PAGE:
Eccleston Mere is a privately owned mere. A permit and key are required to
An inland local patch, in the middle of industrialized Merseyside, with heavy
disturbance from yachts, anglers and dog walkers, may not seem the ideal place for seeing
birds, but nothing could be further from the truth. At Eccleston mere, on the edge of St.
Helens, I have learnt that if you are prepared to make the effort, just about any species can
be found on your own doorstep.
Local patch birding can be very rewarding. I have recorded over 135 species
within a five-minute drive from where i used to live, and most of these I have found for
myself. In total over 170 species of bird have been recorded at the mere. The secret of
success when working a local patch is to visit as often as possible at all times of day and
in all weathers. Expect the unexpected.
Maybe the best season at the mere is winter. Disturbance is at a minimum
and there is always something of interest to be seen, with the stars being two quite
different families. The alders around the mere can be alive with finches, with flocks of
around 100 Siskins not unusual. The males glow yellow as Canaries in the winter sunlight.
Redpolls, Linnets, Chaffinches and Goldfinches are also around in good numbers, with the
occasional flock of over 100 of the latter. Bullfinches can be seen in small
Gulls never number more than a couple of hundred, but just about any species can
be seen, and because of this they add real excitement to every winter visit. In a
twelve-month period from 1996 to 1997 I recorded three Kittiwakes, adult Iceland Gull, Little
Gull, adult Yellow legged Gull and six Mediterranean Gulls, including three summer plumaged
adults together in March 1997, as well as all the commoner species.
Yellowhammers, Tree Sparrows and Reed Buntings can be seen in small flocks, and
in the winter of 1993/4 they were joined by a Little Bunting, the first Lancashire record
Other winter visitors have been Black and Red throated Divers, Red necked Grebe,
Smew, Peregrine, Buzzard, Raven and Ring billed Gull. More regular are Goosander and
The first sign of spring is usually the arrival of parties of Oystercatchers in
February or March. Their piping displays compete with the Lapwings for the most evocative
sound of the season, but unlike the latter, Oystercatchers do not breed at the mere.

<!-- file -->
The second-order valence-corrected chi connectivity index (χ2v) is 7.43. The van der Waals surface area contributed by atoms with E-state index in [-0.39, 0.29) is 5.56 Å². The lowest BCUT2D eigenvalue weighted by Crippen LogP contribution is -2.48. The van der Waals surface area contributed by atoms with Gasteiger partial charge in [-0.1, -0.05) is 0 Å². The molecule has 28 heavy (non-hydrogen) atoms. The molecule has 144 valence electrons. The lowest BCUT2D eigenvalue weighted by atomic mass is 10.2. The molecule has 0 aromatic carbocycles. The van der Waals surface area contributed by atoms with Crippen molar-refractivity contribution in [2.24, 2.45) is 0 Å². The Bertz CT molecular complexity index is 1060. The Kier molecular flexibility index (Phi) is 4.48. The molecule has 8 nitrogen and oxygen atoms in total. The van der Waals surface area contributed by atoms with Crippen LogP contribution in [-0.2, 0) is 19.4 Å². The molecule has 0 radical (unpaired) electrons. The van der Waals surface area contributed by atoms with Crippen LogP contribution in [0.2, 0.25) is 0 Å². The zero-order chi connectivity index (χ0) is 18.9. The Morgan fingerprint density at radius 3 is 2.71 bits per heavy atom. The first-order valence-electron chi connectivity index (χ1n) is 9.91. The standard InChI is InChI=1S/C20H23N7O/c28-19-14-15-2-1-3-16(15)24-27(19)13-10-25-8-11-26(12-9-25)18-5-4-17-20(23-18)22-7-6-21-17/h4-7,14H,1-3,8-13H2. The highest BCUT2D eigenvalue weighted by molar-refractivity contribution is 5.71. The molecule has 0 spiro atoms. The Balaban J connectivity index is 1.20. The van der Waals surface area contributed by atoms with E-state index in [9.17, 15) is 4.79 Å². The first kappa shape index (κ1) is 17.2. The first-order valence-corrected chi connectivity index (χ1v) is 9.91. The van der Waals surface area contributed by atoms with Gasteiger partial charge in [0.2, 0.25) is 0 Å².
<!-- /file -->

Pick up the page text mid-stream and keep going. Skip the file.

Shovelers begin to be seen, and pairs of Shelduck visit in the early mornings, searching for
inland breeding sites. Migrants then begin to flood in and there is a remarkable consistency
about their arrival dates.
Sand Martins on the 24th March, Swallow on the 2nd April, Willow Warbler on
the 9th of April, House Martin and Common Sandpiper on the 11th… the list
goes on, and all these species and others, arrive within a day or two of the expected
Of the scarcer migrants, in May 1990 there was an incredible flock of around 50
Black Terns, but more often just one or two are seen. Osprey, Marsh Harrier, Reed Warblers,
Yellow Wagtails, Whinchats, Pied Flycatchers and Redstarts are also seen in very small
Spring blends into summer, and the resident species get down to the business of
raising young, including up to 15 pairs of Lapwings and four pairs of Great crested grebes.
This is the time of highest disturbance at the mere, but even so in 1997 breeding Teal,
Gadwall and Tufted Duck joined the grebes and there can still be a few surprises. A party of
four drake Common Scoters in June 1996 was one of the more unexpected.
Autumn begins in July, with a small passage of Common and Green sandpipers and a
few Common terns, but generally Autumn passage is not as pronounced as that in spring, and
often involves different species. Lesser Whitethroat, Wood Warbler, Spotted Flycatcher,
Hobby, Greenshank and Arctic tern are all examples of species that I have recorded in autumn
but not spring.
At the end of August and staying till the beginging of September,
Colin Davies while watching a Black Tern found an American Black Tern photo at the mere which was present for 4-5 days, the
American Black Tern is only the 6th record for the UK.
October is one of the best months of the year, when a few Pintail and Wigeon visit, the Pochard